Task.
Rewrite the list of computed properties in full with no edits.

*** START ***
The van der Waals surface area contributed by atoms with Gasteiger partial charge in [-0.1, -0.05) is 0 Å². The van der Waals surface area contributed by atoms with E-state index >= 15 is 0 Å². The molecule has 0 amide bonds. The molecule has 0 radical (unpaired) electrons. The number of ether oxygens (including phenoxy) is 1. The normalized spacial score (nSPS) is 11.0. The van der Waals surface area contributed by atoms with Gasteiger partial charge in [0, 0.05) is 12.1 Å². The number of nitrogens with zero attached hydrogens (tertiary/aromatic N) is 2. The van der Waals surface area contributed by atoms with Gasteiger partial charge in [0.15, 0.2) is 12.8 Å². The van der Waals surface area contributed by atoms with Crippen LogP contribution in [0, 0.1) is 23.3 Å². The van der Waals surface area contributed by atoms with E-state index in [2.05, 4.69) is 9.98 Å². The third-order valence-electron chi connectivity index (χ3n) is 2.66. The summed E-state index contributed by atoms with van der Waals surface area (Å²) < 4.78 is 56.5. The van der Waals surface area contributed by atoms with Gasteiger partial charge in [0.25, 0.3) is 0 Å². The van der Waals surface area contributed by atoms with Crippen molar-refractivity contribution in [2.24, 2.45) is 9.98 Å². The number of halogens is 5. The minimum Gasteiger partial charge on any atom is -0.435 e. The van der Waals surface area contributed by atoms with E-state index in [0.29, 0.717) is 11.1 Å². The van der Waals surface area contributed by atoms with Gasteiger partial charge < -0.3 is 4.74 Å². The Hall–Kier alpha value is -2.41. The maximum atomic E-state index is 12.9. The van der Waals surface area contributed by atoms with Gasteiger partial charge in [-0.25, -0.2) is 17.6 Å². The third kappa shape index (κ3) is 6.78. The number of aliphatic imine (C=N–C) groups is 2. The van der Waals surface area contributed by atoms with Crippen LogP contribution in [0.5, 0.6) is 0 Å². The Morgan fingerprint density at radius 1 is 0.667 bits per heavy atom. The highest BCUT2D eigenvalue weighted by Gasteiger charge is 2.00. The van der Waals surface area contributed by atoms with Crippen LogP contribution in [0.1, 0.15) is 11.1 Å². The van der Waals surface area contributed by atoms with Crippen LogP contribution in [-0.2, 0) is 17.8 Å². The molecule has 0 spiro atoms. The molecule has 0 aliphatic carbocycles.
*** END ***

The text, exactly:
The van der Waals surface area contributed by atoms with Gasteiger partial charge in [-0.1, -0.05) is 0 Å². The van der Waals surface area contributed by atoms with E-state index >= 15 is 0 Å². The molecule has 0 amide bonds. The molecule has 0 radical (unpaired) electrons. The number of ether oxygens (including phenoxy) is 1. The normalized spacial score (nSPS) is 11.0. The van der Waals surface area contributed by atoms with Gasteiger partial charge in [0, 0.05) is 12.1 Å². The number of nitrogens with zero attached hydrogens (tertiary/aromatic N) is 2. The van der Waals surface area contributed by atoms with Gasteiger partial charge in [0.15, 0.2) is 12.8 Å². The van der Waals surface area contributed by atoms with Crippen LogP contribution in [0, 0.1) is 23.3 Å². The van der Waals surface area contributed by atoms with E-state index in [2.05, 4.69) is 9.98 Å². The third-order valence-electron chi connectivity index (χ3n) is 2.66. The summed E-state index contributed by atoms with van der Waals surface area (Å²) < 4.78 is 56.5. The van der Waals surface area contributed by atoms with Gasteiger partial charge in [0.25, 0.3) is 0 Å². The van der Waals surface area contributed by atoms with Crippen molar-refractivity contribution in [2.24, 2.45) is 9.98 Å². The number of halogens is 5. The minimum Gasteiger partial charge on any atom is -0.435 e. The van der Waals surface area contributed by atoms with E-state index in [0.29, 0.717) is 11.1 Å². The van der Waals surface area contributed by atoms with Gasteiger partial charge < -0.3 is 4.74 Å². The Hall–Kier alpha value is -2.41. The maximum atomic E-state index is 12.9. The van der Waals surface area contributed by atoms with Gasteiger partial charge in [-0.25, -0.2) is 17.6 Å². The third kappa shape index (κ3) is 6.78. The number of aliphatic imine (C=N–C) groups is 2. The van der Waals surface area contributed by atoms with Crippen LogP contribution in [0.5, 0.6) is 0 Å². The Morgan fingerprint density at radius 1 is 0.667 bits per heavy atom. The highest BCUT2D eigenvalue weighted by Gasteiger charge is 2.00. The van der Waals surface area contributed by atoms with Crippen LogP contribution in [0.1, 0.15) is 11.1 Å². The van der Waals surface area contributed by atoms with Crippen LogP contribution in [-0.2, 0) is 17.8 Å². The molecule has 0 spiro atoms. The molecule has 0 aliphatic carbocycles.